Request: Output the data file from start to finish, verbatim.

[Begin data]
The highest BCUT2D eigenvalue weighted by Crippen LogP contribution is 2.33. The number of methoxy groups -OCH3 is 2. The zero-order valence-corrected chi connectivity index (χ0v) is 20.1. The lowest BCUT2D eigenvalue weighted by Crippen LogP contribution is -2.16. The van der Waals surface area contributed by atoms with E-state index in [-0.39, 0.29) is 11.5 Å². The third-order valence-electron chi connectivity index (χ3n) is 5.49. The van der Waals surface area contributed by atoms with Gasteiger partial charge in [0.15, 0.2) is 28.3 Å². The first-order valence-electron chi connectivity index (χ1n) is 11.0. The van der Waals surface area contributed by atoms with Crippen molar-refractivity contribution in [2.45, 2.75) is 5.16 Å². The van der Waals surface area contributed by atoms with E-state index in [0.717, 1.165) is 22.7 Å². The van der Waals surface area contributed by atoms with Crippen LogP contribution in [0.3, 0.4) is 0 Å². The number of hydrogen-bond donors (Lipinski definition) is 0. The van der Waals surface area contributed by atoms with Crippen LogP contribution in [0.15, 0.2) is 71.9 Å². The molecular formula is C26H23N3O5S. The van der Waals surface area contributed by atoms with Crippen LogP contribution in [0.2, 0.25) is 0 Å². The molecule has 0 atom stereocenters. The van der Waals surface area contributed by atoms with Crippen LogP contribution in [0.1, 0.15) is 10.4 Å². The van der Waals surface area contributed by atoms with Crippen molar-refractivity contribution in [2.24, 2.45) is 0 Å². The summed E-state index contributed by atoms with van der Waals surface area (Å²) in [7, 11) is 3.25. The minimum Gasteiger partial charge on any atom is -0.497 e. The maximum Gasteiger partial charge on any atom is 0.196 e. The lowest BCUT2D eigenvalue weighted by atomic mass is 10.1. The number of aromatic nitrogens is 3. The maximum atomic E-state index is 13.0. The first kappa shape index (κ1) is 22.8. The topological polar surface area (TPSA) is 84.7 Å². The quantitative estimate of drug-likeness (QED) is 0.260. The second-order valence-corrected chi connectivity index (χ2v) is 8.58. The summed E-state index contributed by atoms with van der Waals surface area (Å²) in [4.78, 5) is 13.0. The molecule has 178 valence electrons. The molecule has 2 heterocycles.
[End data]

The highest BCUT2D eigenvalue weighted by Crippen LogP contribution is 2.33. The number of methoxy groups -OCH3 is 2. The zero-order valence-corrected chi connectivity index (χ0v) is 20.1. The lowest BCUT2D eigenvalue weighted by Crippen LogP contribution is -2.16. The van der Waals surface area contributed by atoms with E-state index in [-0.39, 0.29) is 11.5 Å². The third-order valence-electron chi connectivity index (χ3n) is 5.49. The van der Waals surface area contributed by atoms with Gasteiger partial charge in [0.15, 0.2) is 28.3 Å². The first-order valence-electron chi connectivity index (χ1n) is 11.0. The van der Waals surface area contributed by atoms with Crippen molar-refractivity contribution in [2.45, 2.75) is 5.16 Å². The van der Waals surface area contributed by atoms with E-state index in [0.717, 1.165) is 22.7 Å². The van der Waals surface area contributed by atoms with Crippen LogP contribution in [0.3, 0.4) is 0 Å². The number of hydrogen-bond donors (Lipinski definition) is 0. The van der Waals surface area contributed by atoms with Crippen LogP contribution in [0.15, 0.2) is 71.9 Å². The molecular formula is C26H23N3O5S. The van der Waals surface area contributed by atoms with Crippen LogP contribution in [0.2, 0.25) is 0 Å². The molecule has 0 atom stereocenters. The van der Waals surface area contributed by atoms with Crippen LogP contribution in [0.1, 0.15) is 10.4 Å². The van der Waals surface area contributed by atoms with Crippen molar-refractivity contribution in [2.24, 2.45) is 0 Å². The summed E-state index contributed by atoms with van der Waals surface area (Å²) in [7, 11) is 3.25. The minimum Gasteiger partial charge on any atom is -0.497 e. The maximum Gasteiger partial charge on any atom is 0.196 e. The lowest BCUT2D eigenvalue weighted by atomic mass is 10.1. The number of aromatic nitrogens is 3. The maximum atomic E-state index is 13.0. The first kappa shape index (κ1) is 22.8. The topological polar surface area (TPSA) is 84.7 Å². The quantitative estimate of drug-likeness (QED) is 0.260. The second-order valence-corrected chi connectivity index (χ2v) is 8.58. The summed E-state index contributed by atoms with van der Waals surface area (Å²) in [4.78, 5) is 13.0. The molecule has 178 valence electrons. The molecule has 2 heterocycles.